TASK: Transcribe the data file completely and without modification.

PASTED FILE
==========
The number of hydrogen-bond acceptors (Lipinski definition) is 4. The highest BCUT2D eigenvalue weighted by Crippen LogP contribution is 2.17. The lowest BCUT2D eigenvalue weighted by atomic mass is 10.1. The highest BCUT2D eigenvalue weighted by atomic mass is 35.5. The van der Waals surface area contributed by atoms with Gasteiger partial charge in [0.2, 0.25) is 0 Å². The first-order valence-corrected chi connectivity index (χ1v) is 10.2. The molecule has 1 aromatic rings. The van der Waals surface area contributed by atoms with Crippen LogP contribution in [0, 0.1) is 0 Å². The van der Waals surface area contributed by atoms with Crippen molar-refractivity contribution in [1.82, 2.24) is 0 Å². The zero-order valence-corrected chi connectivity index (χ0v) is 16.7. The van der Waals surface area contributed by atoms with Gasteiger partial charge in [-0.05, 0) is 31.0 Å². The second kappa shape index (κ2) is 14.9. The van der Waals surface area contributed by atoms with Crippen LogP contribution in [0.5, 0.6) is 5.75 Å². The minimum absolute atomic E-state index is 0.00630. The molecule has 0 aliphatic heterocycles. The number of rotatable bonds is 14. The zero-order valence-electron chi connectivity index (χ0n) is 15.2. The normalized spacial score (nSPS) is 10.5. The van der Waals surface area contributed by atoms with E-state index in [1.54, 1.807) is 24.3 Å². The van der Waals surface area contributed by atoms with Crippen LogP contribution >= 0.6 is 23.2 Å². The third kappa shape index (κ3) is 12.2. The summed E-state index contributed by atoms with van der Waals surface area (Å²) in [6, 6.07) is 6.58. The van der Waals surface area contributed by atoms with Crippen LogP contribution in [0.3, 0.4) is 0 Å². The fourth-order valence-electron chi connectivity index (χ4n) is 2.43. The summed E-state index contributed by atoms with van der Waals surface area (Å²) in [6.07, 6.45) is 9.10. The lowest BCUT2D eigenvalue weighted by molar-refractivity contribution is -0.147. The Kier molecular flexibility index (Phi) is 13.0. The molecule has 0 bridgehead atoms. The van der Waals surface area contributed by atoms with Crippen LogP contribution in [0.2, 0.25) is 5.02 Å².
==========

The number of hydrogen-bond acceptors (Lipinski definition) is 4. The highest BCUT2D eigenvalue weighted by Crippen LogP contribution is 2.17. The lowest BCUT2D eigenvalue weighted by atomic mass is 10.1. The highest BCUT2D eigenvalue weighted by atomic mass is 35.5. The van der Waals surface area contributed by atoms with Gasteiger partial charge in [0.2, 0.25) is 0 Å². The first-order valence-corrected chi connectivity index (χ1v) is 10.2. The molecule has 1 aromatic rings. The van der Waals surface area contributed by atoms with Crippen LogP contribution in [0, 0.1) is 0 Å². The van der Waals surface area contributed by atoms with Crippen molar-refractivity contribution in [1.82, 2.24) is 0 Å². The zero-order valence-corrected chi connectivity index (χ0v) is 16.7. The van der Waals surface area contributed by atoms with Gasteiger partial charge in [-0.05, 0) is 31.0 Å². The second kappa shape index (κ2) is 14.9. The van der Waals surface area contributed by atoms with Crippen LogP contribution in [0.5, 0.6) is 5.75 Å². The minimum absolute atomic E-state index is 0.00630. The molecule has 0 aliphatic heterocycles. The number of rotatable bonds is 14. The zero-order valence-electron chi connectivity index (χ0n) is 15.2. The normalized spacial score (nSPS) is 10.5. The van der Waals surface area contributed by atoms with E-state index in [1.54, 1.807) is 24.3 Å². The van der Waals surface area contributed by atoms with Crippen LogP contribution >= 0.6 is 23.2 Å². The third kappa shape index (κ3) is 12.2. The summed E-state index contributed by atoms with van der Waals surface area (Å²) in [6, 6.07) is 6.58. The van der Waals surface area contributed by atoms with Crippen LogP contribution in [0.3, 0.4) is 0 Å². The fourth-order valence-electron chi connectivity index (χ4n) is 2.43. The summed E-state index contributed by atoms with van der Waals surface area (Å²) in [6.07, 6.45) is 9.10. The lowest BCUT2D eigenvalue weighted by molar-refractivity contribution is -0.147. The Kier molecular flexibility index (Phi) is 13.0. The molecule has 0 bridgehead atoms. The van der Waals surface area contributed by atoms with Crippen LogP contribution in [0.2, 0.25) is 5.02 Å².